"I have come to believe that the whole world is an enigma, a harmless enigma
that is made terrible by our own mad attempt to interpret it as though it had
an underlying truth."
-- Umberto Eco
Nov 2 '06 #13

P: n/a
John Coleman wrote:
Maybe I don't know what I'm looking for, but I downloaded Enthought a
few days ago and don't seem to find MinGW on my system. There are 2
relatively small (totalling about 13 kb IIRC) *python* files deeply
buried in the distribution with mingw in their filename but nothing
like a gcc compiler. I've mostly used visual studio or code warrior for
C compiling, so again - maybe I don't know what I am looking for.
It is in c:\Python24\Enthought\mingw32\, IIRC (I don't have it in front of me).
Add c:\Python24\Enthought\mingw32\bin\ to your PATH environment variable, and
gcc.exe should be executable.

--
Robert Kern

"I have come to believe that the whole world is an enigma, a harmless enigma
that is made terrible by our own mad attempt to interpret it as though it had
an underlying truth."
-- Umberto Eco

Nov 2 '06 #14

P: n/a

Robert Kern wrote:
John Coleman wrote:
Maybe I don't know what I'm looking for, but I downloaded Enthought a
few days ago and don't seem to find MinGW on my system. There are 2
relatively small (totalling about 13 kb IIRC) *python* files deeply
buried in the distribution with mingw in their filename but nothing
like a gcc compiler. I've mostly used visual studio or code warrior for
C compiling, so again - maybe I don't know what I am looking for.

It is in c:\Python24\Enthought\mingw32\, IIRC (I don't have it in front of me).
Add c:\Python24\Enthought\mingw32\bin\ to your PATH environment variable, and
gcc.exe should be executable.
I have no such sub-directory. I'll try an uninstall-install. When I did
the original installation the installer hung at the end and I had to
manually close it. The Python interpreter was there and worked properly
and all of the goodies like numby and chaco were there so I wrote it
off as nothing more then a failure to close properly, but evidently I
missed an essential part of the installation.

-John Coleman

--
Robert Kern

"I have come to believe that the whole world is an enigma, a harmless enigma
that is made terrible by our own mad attempt to interpret it as though it had
an underlying truth."
-- Umberto Eco
Nov 2 '06 #15

P: n/a
robert wrote:
When one follows ..
http://docs.python.org/inst/tweak-fl...00000000000000
http://www.zope.org/Members/als/tips..._mingw_modules

..this seems only to cover the immediate python dll issues. What happens
with the C runtime libraries? You'll bind 2 different C-RTLs (DLLs)
etc.? And what happens for example with heap objects created with one
C-RTL and deleted/free'd with the other?
As far as I understand, there should be only one runtime library
involved. MinGW relies on the Microsoft runtime. It seems some
people have had problems using MSVCRT71 with MinGW, but I'm sure
that e.g. the Enthought people can explain those issues, since they
bundle MinGW in their Python 2.4 distribution.
Nov 3 '06 #16

P: n/a

John Coleman wrote:
Robert Kern wrote:
John Coleman wrote:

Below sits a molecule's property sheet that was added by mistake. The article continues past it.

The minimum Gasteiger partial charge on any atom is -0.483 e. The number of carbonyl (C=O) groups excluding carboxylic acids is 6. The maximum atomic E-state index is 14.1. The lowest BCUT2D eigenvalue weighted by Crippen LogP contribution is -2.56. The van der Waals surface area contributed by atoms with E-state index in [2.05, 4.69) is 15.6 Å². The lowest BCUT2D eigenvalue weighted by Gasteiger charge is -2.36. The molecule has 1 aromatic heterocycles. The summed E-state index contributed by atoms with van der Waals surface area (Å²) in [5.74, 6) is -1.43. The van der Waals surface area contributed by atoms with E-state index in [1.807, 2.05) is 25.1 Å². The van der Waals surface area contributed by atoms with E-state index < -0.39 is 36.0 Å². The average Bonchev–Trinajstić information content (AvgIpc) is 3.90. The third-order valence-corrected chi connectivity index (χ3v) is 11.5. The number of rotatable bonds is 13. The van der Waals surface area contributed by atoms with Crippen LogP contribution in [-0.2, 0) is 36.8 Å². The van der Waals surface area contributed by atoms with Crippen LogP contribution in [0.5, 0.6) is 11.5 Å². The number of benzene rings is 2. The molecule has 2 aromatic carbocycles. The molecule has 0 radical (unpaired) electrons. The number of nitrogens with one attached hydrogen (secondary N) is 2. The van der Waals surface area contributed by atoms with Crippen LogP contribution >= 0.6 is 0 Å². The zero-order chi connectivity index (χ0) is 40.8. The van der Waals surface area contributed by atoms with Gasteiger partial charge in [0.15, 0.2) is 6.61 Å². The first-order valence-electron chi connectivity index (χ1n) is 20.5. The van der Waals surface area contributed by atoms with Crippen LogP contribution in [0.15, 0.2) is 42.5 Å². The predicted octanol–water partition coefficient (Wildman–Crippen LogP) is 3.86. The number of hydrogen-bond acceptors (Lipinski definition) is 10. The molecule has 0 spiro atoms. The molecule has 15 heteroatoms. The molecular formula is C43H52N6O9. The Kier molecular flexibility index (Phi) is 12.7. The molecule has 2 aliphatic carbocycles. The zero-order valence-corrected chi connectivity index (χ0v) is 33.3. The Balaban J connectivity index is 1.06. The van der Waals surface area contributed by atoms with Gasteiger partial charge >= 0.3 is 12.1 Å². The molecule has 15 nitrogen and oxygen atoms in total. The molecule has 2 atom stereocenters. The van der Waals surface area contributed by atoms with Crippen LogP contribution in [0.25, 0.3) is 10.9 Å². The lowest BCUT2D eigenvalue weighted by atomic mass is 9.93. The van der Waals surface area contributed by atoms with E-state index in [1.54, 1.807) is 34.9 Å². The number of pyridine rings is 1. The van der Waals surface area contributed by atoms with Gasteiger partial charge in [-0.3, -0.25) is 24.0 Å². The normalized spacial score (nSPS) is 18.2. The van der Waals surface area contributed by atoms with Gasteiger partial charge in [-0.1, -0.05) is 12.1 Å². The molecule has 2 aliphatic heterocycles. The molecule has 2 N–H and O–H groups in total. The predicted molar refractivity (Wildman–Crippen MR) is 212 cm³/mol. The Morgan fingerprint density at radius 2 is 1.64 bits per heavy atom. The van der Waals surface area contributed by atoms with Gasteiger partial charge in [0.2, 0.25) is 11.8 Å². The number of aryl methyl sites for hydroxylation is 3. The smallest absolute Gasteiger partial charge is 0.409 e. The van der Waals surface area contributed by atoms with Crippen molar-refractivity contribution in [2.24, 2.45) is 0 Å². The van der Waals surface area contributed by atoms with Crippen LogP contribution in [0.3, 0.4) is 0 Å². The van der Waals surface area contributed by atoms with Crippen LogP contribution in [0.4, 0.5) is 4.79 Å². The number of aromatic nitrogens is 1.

Maybe I don't know what I'm looking for, but I downloaded Enthought a
few days ago and don't seem to find MinGW on my system. There are 2
relatively small (totalling about 13 kb IIRC) *python* files deeply
buried in the distribution with mingw in their filename but nothing
like a gcc compiler. I've mostly used visual studio or code warrior for
C compiling, so again - maybe I don't know what I am looking for.
It is in c:\Python24\Enthought\mingw32\, IIRC (I don't have it in front of me).
Add c:\Python24\Enthought\mingw32\bin\ to your PATH environment variable, and
gcc.exe should be executable.
I have no such sub-directory. I'll try an uninstall-install. When I did
the original installation the installer hung at the end and I had to
manually close it. The Python interpreter was there and worked properly
and all of the goodies like numby and chaco were there so I wrote it
off as nothing more then a failure to close properly, but evidently I
missed an essential part of the installation.

-John Coleman
Problem fixed. I had clicked on the 10-05-06 download (thinking that
enthought_setup-1.1.0.msi led to the set up the full enthought
package), but this is evidently only a partial download. I tried it a
second time with the same results, but perhaps I wasn't using the
"browse and install" option correctly (clicking that button on the
enstaller caused a lot of files to be transfered, but there didn't seem
to be any real list to browse). In any event, the August download
worked like a charm and had it all, including mingw. Thanks for your
help.

-John Coleman

Nov 3 '06 #17

P: n/a
Magnus Lycka wrote:
robert wrote:
>When one follows ..
http://docs.python.org/inst/tweak-fl...00000000000000
http://www.zope.org/Members/als/tips..._mingw_modules

..this seems only to cover the immediate python dll issues. What happens
with the C runtime libraries? You'll bind 2 different C-RTLs (DLLs)
etc.? And what happens for example with heap objects created with one
C-RTL and deleted/free'd with the other?

As far as I understand, there should be only one runtime library
involved. MinGW relies on the Microsoft runtime. It seems some
people have had problems using MSVCRT71 with MinGW, but I'm sure
that e.g. the Enthought people can explain those issues, since they
bundle MinGW in their Python 2.4 distribution.
No, there are two if you use an unmodified Mingw distribution. Mingw is built
around MSVCRT.dll . For many extensions, this doesn't cause a problem since
things like FILE pointer don't cross C runtime boundaries. One can edit gcc's
spec file to make it use MSVCR71.dll . However, Mingw's headers are still
written for MSVCRT.dll and Microsoft changed some of the internal details that
they rely upon. For many (most?) extensions, this won't matter, either. C++
extensions using iostreams have a problem, IIRC. Unfortunately, neither approach
works for all extensions. It may even be the case that some extensions won't
work under *either* method.

--
Robert Kern

"I have come to believe that the whole world is an enigma, a harmless enigma
that is made terrible by our own mad attempt to interpret it as though it had
an underlying truth."
-- Umberto Eco

Nov 3 '06 #18

P: n/a
Robert Kern wrote:
Magnus Lycka wrote:
>robert wrote:
>>When one follows ..